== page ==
By the 14th century there was a road from Hendon up Bittacy Hill and continuing through Highwood Hill, known then and now as The Ridgeway. The roads weren't very good and it was not uncommon for travellers to use the side of the roads as the centres became muddy.
By the 16th century the roads were often very wide. As road transport improved through the 17th and into the 19th century, the side paths became wastes, which were sold off by the manor of Hendon. Many of the older buildings in Mill Hill Village were built on these wastes. The inhabitants of these houses were mostly well-off merchants and traders who required a home in the country which was close to their business interests in London. A number of these houses, such as Belmont and Littleberries, still remain.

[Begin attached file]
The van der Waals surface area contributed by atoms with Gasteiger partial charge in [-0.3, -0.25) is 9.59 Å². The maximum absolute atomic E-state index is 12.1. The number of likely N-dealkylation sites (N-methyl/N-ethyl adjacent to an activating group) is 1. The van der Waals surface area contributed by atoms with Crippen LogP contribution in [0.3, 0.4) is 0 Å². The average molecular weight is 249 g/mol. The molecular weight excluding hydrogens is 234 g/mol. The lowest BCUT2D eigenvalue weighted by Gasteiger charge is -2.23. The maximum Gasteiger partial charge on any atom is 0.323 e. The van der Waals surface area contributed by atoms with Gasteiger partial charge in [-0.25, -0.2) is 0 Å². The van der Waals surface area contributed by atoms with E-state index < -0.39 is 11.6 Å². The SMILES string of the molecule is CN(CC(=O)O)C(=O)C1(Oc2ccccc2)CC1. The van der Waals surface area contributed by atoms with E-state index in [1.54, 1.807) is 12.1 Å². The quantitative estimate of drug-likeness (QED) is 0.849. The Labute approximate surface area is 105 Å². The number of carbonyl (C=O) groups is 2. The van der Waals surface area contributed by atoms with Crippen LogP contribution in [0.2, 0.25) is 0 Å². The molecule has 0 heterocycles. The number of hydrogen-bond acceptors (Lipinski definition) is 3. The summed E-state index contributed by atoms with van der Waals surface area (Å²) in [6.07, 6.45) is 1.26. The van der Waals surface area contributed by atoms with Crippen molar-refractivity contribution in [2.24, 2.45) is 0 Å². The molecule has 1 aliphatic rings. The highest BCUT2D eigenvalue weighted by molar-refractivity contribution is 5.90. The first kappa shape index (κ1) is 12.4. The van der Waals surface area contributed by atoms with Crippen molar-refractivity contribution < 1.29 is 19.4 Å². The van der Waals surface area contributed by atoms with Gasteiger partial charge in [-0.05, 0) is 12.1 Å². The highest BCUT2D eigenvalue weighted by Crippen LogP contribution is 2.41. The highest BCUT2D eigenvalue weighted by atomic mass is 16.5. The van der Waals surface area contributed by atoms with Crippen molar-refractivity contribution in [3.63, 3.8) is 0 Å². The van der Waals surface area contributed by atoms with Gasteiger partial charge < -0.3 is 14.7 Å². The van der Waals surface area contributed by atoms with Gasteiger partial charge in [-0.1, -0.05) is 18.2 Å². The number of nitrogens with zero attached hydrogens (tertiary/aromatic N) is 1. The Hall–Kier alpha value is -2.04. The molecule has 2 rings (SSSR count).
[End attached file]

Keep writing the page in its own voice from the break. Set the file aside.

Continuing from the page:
The Ridgeway became increasingly important as an alternative to the Edgware Road as a means of travelling north out of London. A number of inns and public houses were opened to serve travellers. Many, like the Kings Head and the Angel, have now disappeared. At the end of the 18th century, Mill Hill had many more inns than was usual in a settlement of its size. By the 1820s Mill Hill's population had risen significantly around what is now the High Street and there were even a handful of shops.
In 1807 Mill Hill School was established for the children of non-conformists at Ridgeway House, formerly the home of the Nicolls, an important local family. The school was the first of a number of large institutions, such as schools and convents, to exploit the large houses.
There has been a number of famous and important residents of Mill Hill Village. These include the abolitionist William Wilberforce at Highwood Hill, and his friend Stamford Raffles (the founder of Singapore in the 1820s) at Hendon Park. Peter Collinson, the botanist, lived at Ridgeway House until his death in 1767, and James Murray, one of the compilers of the New English Dictionary, lived at Sunnyside on Hammers Lane.